Wednesday, September 26, 2012

Notes For September 26th, 2012


This Day In Writing History

On September 26th, 1957, West Side Story, an acclaimed musical adaptation of William Shakespeare's classic play Romeo and Juliet, opened on Broadway at the Winter Garden Theatre.

Eight years earlier in 1949, the legendary Broadway producer Jerome Robbins met with legendary composer Leonard Bernstein and playwright Arthur Laurents to discuss his idea for a new musical that they would collaborate on.

The musical Robbins had in mind was an adaptation and modernization of William Shakespeare's classic tragedy, Romeo and Juliet. Set in New York City, the musical would address the disturbing postwar rise of anti-Semitism in America.

Laurents, eager to write his first musical, penned a first draft of the proposed play. Set in New York's East Side, it was called East Side Story and dealt specifically with Irish Catholic prejudice against Jews.

It told the story of two feuding families, one Irish-Catholic, the other Jewish. The daughter of the Jewish family, a Holocaust survivor, falls in love with the son of the Irish Catholic family - a forbidden romance that provokes mutual hate and results in tragedy.

When the group met to discuss Laurents' first draft, they ultimately decided not to do a story about Irish Catholic anti-Semitism, as it had been done before on the Broadway stage and done well in plays like Anne Nichols' Abie's Irish Rose.

Laurents then dropped out to work on other projects and the musical was shelved for nearly five years. In 1955, at the opening of a new Ugo Betti play, Laurents ran into Stephen Sondheim, a young composer and lyricist whom he had worked with on another shelved musical, Seranade.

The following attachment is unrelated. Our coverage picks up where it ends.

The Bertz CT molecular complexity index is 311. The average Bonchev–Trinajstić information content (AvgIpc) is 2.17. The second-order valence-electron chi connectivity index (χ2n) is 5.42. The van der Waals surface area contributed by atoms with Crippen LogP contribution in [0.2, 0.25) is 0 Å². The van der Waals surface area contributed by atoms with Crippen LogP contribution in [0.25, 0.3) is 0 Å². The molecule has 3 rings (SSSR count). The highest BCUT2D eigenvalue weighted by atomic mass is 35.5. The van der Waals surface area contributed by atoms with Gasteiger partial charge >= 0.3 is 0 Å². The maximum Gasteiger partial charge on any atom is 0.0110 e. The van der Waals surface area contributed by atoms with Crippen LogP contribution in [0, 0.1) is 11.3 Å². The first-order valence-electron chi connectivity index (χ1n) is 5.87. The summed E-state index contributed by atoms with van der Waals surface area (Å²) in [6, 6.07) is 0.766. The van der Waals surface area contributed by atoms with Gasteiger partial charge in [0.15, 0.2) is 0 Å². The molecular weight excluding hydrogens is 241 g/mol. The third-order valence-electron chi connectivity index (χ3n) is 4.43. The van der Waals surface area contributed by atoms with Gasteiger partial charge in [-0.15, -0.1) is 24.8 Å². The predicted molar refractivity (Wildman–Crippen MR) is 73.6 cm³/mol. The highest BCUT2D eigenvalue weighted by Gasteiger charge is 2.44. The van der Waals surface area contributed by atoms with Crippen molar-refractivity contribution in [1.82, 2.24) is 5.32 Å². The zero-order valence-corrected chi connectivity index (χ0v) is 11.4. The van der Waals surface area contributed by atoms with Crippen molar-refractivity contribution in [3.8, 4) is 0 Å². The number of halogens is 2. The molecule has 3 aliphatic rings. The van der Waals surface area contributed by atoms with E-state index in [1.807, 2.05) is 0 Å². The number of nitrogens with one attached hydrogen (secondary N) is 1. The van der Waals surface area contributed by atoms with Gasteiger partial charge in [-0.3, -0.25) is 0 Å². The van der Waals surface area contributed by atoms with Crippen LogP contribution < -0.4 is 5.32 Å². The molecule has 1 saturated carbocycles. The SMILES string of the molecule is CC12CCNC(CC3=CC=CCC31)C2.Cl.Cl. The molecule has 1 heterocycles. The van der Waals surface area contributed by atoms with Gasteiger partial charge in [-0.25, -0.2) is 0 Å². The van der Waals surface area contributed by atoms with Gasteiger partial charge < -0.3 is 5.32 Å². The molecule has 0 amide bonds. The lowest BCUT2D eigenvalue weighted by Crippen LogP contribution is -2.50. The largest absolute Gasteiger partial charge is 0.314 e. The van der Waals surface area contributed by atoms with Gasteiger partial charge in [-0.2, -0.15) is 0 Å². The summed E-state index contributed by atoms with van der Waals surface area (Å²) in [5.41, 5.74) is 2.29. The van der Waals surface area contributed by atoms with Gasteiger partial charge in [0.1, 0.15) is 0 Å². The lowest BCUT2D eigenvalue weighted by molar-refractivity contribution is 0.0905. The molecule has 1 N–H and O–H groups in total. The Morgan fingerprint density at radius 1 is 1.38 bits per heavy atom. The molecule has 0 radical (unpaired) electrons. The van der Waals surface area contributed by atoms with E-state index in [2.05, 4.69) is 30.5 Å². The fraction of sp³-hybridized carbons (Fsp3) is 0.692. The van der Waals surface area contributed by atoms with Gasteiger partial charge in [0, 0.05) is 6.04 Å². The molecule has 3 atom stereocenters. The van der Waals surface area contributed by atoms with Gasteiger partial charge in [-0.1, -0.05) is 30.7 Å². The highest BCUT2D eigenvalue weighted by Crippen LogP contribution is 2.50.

Sondheim told Laurents that the East Side Story project was back on. Leonard Bernstein had asked Sondheim to write the lyrics, as he wanted to concentrate exclusively on writing the music.

The new musical had been retitled West Side Story and would focus on a different form of racism - white prejudice against New York City's burgeoning Puerto Rican population.

The musical also dealt with juvenile delinquency, then a recent phenomenon that was reaching epic proportions and making headlines nationwide. Instead of feuding families, the conflict is between feuding teenage street gangs, one white, the other Puerto Rican.

Arthur Laurents wrote a new script and served as a creative consultant for Leonard Bernstein's music and Stephen Sondheim's lyrics, offering suggestions during the development of the score.

In writing the new script, Laurents was faced with the problem of the language used by the two gangs. While strong profanity could be heard in more daring off-Broadway plays, at that time, it was unheard of on the Broadway stage.

Laurents didn't want to use clean current slang, either, for fear of dating the play. So, he invented a new slang dialect for the gang members that sounded profane but wasn't. The new slang would also avoid dating with play with obsolete slang.

Producer Jerome Robbins wanted to maintain an atmosphere of gritty realism, so the harrowing fight scenes were not choreographed like the musical numbers. Stage blood was used effectively to enhance the realism of the fight scenes and the tragedy of the story.

The play opens with the Jets, a white street gang, involved in a turf war with the Sharks, a Puerto Rican gang. Riff, the leader of the Jets, plans to challenge Sharks leader Bernardo to a rumble (gang fight) to settle their differences once and for all.

At the neighborhood dance, Tony, the ex-leader of the Jets, shows up. Tony has gone straight and wants nothing more to do with gang life, but is still loyal to his old friend Riff, who now leads the Jets. The gang questions that loyalty.